Much of the problem appears to root from a failure of two state departments to coordinate on illegal day cares.

The Department of Health and Senior Services is responsible for inspecting licensed day cares and investigating violations. The Department of Social Services administers the federal subsidy payments.

Officials from the two departments did not respond to specific written questions about the degree to which they collaborate to stop payments to illegal providers.

A spokesman with the Department of Health and Senior Services said in a written statement the office is “putting a procedure in place to share information with (the Department of Social Services) regarding violations by child care providers who receive state or federal funds.”

A similar statement from the Department of Social Services confirmed that the department has the statutory authority to revoke the subsidy to any provider who is found to be in violation of their contract. Those violations include caring for too many children.

Yet, the department could not produce a single document showing that it had notified any of the illegal home day care violators identified in the newspaper’s analysis that their federal subsidies were being cut off.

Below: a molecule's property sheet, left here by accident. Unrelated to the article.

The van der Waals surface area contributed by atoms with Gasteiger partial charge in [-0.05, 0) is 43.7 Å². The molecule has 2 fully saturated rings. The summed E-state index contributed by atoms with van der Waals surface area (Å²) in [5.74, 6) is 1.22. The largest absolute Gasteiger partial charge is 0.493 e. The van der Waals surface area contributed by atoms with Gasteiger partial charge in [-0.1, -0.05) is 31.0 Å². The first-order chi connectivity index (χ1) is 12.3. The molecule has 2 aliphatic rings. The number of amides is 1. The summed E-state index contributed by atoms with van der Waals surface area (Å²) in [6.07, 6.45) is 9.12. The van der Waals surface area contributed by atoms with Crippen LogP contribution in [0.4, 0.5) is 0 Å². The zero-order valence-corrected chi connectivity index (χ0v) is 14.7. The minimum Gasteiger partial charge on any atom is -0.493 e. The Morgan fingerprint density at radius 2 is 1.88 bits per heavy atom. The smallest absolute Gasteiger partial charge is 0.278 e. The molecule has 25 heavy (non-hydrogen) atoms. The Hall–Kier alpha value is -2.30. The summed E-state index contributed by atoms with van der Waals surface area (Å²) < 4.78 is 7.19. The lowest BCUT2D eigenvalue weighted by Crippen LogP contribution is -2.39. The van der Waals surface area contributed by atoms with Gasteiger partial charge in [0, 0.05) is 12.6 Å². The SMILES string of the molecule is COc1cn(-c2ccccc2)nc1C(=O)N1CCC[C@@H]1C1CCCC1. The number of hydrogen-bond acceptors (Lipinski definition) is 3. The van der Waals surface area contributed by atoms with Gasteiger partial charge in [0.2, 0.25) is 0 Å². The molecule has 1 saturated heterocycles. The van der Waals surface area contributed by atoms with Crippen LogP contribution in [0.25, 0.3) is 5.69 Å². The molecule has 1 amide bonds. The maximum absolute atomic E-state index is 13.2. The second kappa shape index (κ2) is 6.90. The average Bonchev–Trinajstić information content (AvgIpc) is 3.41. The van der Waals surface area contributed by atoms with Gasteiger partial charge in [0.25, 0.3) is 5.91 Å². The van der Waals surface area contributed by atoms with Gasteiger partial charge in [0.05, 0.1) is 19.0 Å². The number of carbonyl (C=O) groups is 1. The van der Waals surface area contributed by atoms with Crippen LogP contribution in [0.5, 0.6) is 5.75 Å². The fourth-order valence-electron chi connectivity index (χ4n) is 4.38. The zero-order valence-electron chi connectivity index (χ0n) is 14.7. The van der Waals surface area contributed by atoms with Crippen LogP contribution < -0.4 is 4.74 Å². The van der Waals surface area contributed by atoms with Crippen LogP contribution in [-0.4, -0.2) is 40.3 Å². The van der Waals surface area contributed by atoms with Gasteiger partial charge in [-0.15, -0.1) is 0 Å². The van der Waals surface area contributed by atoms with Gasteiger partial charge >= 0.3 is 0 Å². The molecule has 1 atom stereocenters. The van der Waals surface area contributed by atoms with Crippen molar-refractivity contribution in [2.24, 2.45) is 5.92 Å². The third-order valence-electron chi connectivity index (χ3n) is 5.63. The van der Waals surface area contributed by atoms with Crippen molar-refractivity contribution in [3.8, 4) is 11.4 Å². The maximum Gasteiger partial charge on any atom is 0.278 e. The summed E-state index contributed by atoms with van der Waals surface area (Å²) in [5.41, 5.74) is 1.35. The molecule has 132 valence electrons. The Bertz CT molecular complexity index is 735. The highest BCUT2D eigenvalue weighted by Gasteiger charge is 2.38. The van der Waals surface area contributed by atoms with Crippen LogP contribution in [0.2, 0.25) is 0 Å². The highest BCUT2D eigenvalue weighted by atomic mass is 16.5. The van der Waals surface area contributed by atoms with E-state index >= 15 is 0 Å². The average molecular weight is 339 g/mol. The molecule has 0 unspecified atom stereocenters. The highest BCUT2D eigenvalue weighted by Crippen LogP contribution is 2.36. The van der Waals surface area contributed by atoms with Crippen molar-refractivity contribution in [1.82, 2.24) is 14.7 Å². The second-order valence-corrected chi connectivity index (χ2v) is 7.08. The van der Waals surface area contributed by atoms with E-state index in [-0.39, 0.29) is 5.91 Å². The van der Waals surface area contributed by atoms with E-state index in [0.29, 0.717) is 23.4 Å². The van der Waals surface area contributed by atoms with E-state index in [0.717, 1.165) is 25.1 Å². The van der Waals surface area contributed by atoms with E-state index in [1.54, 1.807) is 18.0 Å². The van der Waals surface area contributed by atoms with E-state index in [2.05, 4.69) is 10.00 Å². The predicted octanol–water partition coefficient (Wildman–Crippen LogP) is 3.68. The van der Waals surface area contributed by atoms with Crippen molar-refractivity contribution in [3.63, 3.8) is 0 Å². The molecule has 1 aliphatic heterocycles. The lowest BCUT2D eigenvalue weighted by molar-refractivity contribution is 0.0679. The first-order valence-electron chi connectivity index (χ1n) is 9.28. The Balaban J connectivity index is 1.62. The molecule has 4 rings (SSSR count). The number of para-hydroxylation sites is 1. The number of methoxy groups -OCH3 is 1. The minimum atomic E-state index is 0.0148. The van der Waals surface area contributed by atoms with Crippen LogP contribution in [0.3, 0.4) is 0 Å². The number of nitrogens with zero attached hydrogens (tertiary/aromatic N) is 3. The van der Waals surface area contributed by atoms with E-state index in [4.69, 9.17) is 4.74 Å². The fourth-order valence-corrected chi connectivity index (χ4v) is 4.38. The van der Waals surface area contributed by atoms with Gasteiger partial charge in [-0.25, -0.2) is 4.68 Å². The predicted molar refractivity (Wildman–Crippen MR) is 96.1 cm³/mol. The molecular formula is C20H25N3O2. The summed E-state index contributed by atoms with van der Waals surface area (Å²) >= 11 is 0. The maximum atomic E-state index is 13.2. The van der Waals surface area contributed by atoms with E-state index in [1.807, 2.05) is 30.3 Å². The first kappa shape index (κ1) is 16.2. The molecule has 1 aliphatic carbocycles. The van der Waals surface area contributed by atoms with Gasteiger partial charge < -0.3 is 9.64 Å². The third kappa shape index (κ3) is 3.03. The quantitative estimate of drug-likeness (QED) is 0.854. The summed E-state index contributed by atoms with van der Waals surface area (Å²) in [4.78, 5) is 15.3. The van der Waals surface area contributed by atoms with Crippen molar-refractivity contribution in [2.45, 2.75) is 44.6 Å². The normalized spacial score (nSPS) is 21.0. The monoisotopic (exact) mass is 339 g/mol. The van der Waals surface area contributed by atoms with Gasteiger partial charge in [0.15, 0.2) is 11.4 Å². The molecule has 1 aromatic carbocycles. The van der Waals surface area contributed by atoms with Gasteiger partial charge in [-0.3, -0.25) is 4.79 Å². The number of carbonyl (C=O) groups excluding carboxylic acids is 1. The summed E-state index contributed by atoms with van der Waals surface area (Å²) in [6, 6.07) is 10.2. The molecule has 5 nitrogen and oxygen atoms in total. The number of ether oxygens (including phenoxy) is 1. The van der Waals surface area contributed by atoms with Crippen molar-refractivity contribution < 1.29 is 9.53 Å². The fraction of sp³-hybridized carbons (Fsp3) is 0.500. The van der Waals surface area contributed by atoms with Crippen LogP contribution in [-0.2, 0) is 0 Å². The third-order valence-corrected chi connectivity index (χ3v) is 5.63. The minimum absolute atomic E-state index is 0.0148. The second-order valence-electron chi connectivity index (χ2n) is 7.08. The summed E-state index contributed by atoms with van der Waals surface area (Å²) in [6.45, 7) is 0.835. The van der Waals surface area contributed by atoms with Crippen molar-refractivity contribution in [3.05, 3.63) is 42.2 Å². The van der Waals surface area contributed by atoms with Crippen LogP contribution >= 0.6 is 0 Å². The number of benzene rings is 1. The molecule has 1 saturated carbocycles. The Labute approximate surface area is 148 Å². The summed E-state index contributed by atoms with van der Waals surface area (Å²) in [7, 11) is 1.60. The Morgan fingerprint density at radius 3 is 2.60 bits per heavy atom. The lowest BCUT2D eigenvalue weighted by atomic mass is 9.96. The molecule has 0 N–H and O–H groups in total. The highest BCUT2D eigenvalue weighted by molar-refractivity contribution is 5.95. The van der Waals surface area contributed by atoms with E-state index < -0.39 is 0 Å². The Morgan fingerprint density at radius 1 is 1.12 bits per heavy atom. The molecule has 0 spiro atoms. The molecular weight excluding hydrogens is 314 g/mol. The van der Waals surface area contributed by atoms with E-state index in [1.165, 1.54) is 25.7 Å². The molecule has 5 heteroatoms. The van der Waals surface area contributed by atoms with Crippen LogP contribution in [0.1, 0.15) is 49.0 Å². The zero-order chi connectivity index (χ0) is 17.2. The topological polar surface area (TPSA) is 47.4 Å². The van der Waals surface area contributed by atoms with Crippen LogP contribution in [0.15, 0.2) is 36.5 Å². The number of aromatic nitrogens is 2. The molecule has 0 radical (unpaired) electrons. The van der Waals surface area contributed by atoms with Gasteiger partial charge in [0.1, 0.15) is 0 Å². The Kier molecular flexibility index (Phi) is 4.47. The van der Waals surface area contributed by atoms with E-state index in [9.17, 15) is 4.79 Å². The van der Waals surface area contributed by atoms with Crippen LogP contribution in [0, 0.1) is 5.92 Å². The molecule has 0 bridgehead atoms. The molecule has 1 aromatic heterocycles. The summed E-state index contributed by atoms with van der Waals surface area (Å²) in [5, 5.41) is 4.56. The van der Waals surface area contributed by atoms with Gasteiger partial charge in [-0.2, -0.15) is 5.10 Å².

On a weekday last month, two reporters visited the St. Louis home day care provider found last year to be running an illegal day care on a tidy block of classic brick homes on Enright Avenue. The reporters counted 12 children — toddlers, preschoolers and elementary school age — in the backyard and peeking out the open back door leading to the home. There were also two other adults.

The provider, Georgene Mason, said the children were all relatives, some of them visiting from out of town. She said they were there for a birthday party, though there were no balloons or cake where they ate lunch at tables in the backyard.

Mason gave the reporters a tour of her well-kept three-story brick home, also known as Gabo’s Day Care. A baby room in an upstairs bedroom was lined with four quality cribs. A former bedroom with a banner that read “Welcome to Class” over the door had books and toys and cots for naps, but also an open window without a screen, only partly blocked by a low-slung bookcase.

Mason said she has a curriculum and runs parents nights. She showed paperwork proving she worked successfully with a local state-funded agency that helps subsidy-receiving child care providers improve their care and curriculum.